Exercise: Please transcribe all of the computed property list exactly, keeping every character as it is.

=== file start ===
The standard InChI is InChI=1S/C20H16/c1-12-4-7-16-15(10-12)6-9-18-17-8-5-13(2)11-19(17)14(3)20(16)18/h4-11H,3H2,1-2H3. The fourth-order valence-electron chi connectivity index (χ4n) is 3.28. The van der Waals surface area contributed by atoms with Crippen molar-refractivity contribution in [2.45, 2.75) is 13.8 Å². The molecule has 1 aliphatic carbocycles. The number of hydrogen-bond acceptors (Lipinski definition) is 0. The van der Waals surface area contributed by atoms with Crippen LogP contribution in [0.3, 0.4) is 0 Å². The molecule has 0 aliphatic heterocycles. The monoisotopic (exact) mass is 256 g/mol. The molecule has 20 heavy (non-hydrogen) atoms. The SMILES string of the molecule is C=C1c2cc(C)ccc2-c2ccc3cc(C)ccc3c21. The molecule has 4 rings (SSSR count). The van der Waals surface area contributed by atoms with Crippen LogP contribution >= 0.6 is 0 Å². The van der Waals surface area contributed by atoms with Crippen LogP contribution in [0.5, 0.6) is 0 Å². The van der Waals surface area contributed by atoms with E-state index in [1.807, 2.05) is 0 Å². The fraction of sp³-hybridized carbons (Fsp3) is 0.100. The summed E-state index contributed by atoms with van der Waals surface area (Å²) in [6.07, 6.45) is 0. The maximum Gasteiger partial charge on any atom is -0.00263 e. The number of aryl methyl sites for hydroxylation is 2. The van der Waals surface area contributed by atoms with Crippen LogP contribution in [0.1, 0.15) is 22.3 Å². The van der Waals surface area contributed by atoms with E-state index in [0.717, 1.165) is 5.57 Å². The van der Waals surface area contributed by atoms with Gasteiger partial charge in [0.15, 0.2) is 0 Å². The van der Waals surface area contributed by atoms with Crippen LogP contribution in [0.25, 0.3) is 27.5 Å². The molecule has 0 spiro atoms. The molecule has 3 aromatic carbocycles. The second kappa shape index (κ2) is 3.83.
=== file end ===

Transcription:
The standard InChI is InChI=1S/C20H16/c1-12-4-7-16-15(10-12)6-9-18-17-8-5-13(2)11-19(17)14(3)20(16)18/h4-11H,3H2,1-2H3. The fourth-order valence-electron chi connectivity index (χ4n) is 3.28. The van der Waals surface area contributed by atoms with Crippen molar-refractivity contribution in [2.45, 2.75) is 13.8 Å². The molecule has 1 aliphatic carbocycles. The number of hydrogen-bond acceptors (Lipinski definition) is 0. The van der Waals surface area contributed by atoms with Crippen LogP contribution in [0.3, 0.4) is 0 Å². The molecule has 0 aliphatic heterocycles. The monoisotopic (exact) mass is 256 g/mol. The molecule has 20 heavy (non-hydrogen) atoms. The SMILES string of the molecule is C=C1c2cc(C)ccc2-c2ccc3cc(C)ccc3c21. The molecule has 4 rings (SSSR count). The van der Waals surface area contributed by atoms with Crippen LogP contribution >= 0.6 is 0 Å². The van der Waals surface area contributed by atoms with Crippen LogP contribution in [0.5, 0.6) is 0 Å². The van der Waals surface area contributed by atoms with E-state index in [1.807, 2.05) is 0 Å². The fraction of sp³-hybridized carbons (Fsp3) is 0.100. The summed E-state index contributed by atoms with van der Waals surface area (Å²) in [6.07, 6.45) is 0. The maximum Gasteiger partial charge on any atom is -0.00263 e. The number of aryl methyl sites for hydroxylation is 2. The van der Waals surface area contributed by atoms with Crippen LogP contribution in [0.1, 0.15) is 22.3 Å². The van der Waals surface area contributed by atoms with E-state index in [0.717, 1.165) is 5.57 Å². The van der Waals surface area contributed by atoms with Gasteiger partial charge in [0.15, 0.2) is 0 Å². The van der Waals surface area contributed by atoms with Crippen LogP contribution in [0.25, 0.3) is 27.5 Å². The molecule has 0 spiro atoms. The molecule has 3 aromatic carbocycles. The second kappa shape index (κ2) is 3.83.